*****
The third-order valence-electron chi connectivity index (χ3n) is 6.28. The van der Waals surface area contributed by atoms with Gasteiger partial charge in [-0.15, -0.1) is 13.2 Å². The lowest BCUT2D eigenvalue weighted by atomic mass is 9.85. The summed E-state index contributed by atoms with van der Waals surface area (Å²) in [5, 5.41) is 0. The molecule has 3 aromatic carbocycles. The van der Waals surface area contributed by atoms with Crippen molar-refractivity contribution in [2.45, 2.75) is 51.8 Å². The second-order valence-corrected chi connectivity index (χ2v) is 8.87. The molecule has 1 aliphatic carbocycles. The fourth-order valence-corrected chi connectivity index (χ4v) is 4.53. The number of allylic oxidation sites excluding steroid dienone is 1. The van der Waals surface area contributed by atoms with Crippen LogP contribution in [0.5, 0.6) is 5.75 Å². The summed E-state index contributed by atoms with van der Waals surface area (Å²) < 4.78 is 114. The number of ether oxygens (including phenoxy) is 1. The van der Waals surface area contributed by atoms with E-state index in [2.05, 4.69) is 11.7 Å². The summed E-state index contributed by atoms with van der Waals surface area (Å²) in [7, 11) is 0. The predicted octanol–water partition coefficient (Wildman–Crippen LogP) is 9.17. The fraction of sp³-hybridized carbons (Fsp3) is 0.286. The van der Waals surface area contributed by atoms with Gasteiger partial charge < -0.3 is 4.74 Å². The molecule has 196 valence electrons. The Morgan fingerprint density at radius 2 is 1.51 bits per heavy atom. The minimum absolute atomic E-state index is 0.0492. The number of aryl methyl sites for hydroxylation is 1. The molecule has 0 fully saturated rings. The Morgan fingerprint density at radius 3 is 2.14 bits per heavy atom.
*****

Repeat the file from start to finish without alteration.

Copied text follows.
The third-order valence-electron chi connectivity index (χ3n) is 6.28. The van der Waals surface area contributed by atoms with Gasteiger partial charge in [-0.15, -0.1) is 13.2 Å². The lowest BCUT2D eigenvalue weighted by atomic mass is 9.85. The summed E-state index contributed by atoms with van der Waals surface area (Å²) in [5, 5.41) is 0. The molecule has 3 aromatic carbocycles. The van der Waals surface area contributed by atoms with Crippen molar-refractivity contribution in [2.45, 2.75) is 51.8 Å². The second-order valence-corrected chi connectivity index (χ2v) is 8.87. The molecule has 1 aliphatic carbocycles. The fourth-order valence-corrected chi connectivity index (χ4v) is 4.53. The number of allylic oxidation sites excluding steroid dienone is 1. The van der Waals surface area contributed by atoms with Crippen LogP contribution in [0.5, 0.6) is 5.75 Å². The summed E-state index contributed by atoms with van der Waals surface area (Å²) < 4.78 is 114. The number of ether oxygens (including phenoxy) is 1. The van der Waals surface area contributed by atoms with E-state index in [2.05, 4.69) is 11.7 Å². The summed E-state index contributed by atoms with van der Waals surface area (Å²) in [7, 11) is 0. The predicted octanol–water partition coefficient (Wildman–Crippen LogP) is 9.17. The fraction of sp³-hybridized carbons (Fsp3) is 0.286. The van der Waals surface area contributed by atoms with Gasteiger partial charge < -0.3 is 4.74 Å². The molecule has 196 valence electrons. The Morgan fingerprint density at radius 2 is 1.51 bits per heavy atom. The minimum absolute atomic E-state index is 0.0492. The number of aryl methyl sites for hydroxylation is 1. The molecule has 0 fully saturated rings. The Morgan fingerprint density at radius 3 is 2.14 bits per heavy atom.